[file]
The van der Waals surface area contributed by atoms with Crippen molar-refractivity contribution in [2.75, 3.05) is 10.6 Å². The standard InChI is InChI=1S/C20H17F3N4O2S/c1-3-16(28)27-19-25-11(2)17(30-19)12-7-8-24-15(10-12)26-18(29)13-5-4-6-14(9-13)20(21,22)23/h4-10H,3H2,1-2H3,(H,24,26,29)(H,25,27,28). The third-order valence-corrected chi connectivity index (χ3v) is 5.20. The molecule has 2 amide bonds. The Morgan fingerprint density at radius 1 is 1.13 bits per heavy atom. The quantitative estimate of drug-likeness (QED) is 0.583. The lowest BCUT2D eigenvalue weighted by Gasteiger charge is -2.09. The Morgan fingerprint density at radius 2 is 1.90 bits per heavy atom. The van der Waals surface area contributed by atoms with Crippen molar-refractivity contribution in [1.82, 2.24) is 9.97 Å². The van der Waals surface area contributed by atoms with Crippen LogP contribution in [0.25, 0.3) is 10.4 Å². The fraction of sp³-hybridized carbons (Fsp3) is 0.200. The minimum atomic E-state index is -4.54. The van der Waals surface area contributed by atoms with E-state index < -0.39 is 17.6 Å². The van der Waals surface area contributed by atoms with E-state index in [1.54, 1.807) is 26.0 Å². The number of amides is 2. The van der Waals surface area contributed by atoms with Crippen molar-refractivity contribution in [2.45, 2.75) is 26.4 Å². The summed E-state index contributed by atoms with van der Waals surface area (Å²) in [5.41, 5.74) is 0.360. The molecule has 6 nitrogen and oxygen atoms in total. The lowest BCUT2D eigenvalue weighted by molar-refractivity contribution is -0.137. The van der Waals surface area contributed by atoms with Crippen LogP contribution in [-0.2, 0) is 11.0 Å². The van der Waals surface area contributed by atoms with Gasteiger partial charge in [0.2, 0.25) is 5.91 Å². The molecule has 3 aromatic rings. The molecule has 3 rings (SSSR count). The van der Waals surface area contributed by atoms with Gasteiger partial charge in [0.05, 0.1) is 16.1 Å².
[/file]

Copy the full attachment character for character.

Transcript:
The van der Waals surface area contributed by atoms with Crippen molar-refractivity contribution in [2.75, 3.05) is 10.6 Å². The standard InChI is InChI=1S/C20H17F3N4O2S/c1-3-16(28)27-19-25-11(2)17(30-19)12-7-8-24-15(10-12)26-18(29)13-5-4-6-14(9-13)20(21,22)23/h4-10H,3H2,1-2H3,(H,24,26,29)(H,25,27,28). The third-order valence-corrected chi connectivity index (χ3v) is 5.20. The molecule has 2 amide bonds. The Morgan fingerprint density at radius 1 is 1.13 bits per heavy atom. The quantitative estimate of drug-likeness (QED) is 0.583. The lowest BCUT2D eigenvalue weighted by Gasteiger charge is -2.09. The Morgan fingerprint density at radius 2 is 1.90 bits per heavy atom. The van der Waals surface area contributed by atoms with Crippen molar-refractivity contribution in [1.82, 2.24) is 9.97 Å². The van der Waals surface area contributed by atoms with Crippen LogP contribution in [0.25, 0.3) is 10.4 Å². The fraction of sp³-hybridized carbons (Fsp3) is 0.200. The minimum atomic E-state index is -4.54. The van der Waals surface area contributed by atoms with E-state index < -0.39 is 17.6 Å². The van der Waals surface area contributed by atoms with E-state index in [1.54, 1.807) is 26.0 Å². The number of amides is 2. The van der Waals surface area contributed by atoms with Crippen molar-refractivity contribution in [2.45, 2.75) is 26.4 Å². The summed E-state index contributed by atoms with van der Waals surface area (Å²) in [5.41, 5.74) is 0.360. The molecule has 6 nitrogen and oxygen atoms in total. The lowest BCUT2D eigenvalue weighted by molar-refractivity contribution is -0.137. The van der Waals surface area contributed by atoms with Crippen LogP contribution in [-0.2, 0) is 11.0 Å². The van der Waals surface area contributed by atoms with Gasteiger partial charge in [0.2, 0.25) is 5.91 Å². The molecule has 3 aromatic rings. The molecule has 3 rings (SSSR count). The van der Waals surface area contributed by atoms with Gasteiger partial charge in [0.05, 0.1) is 16.1 Å².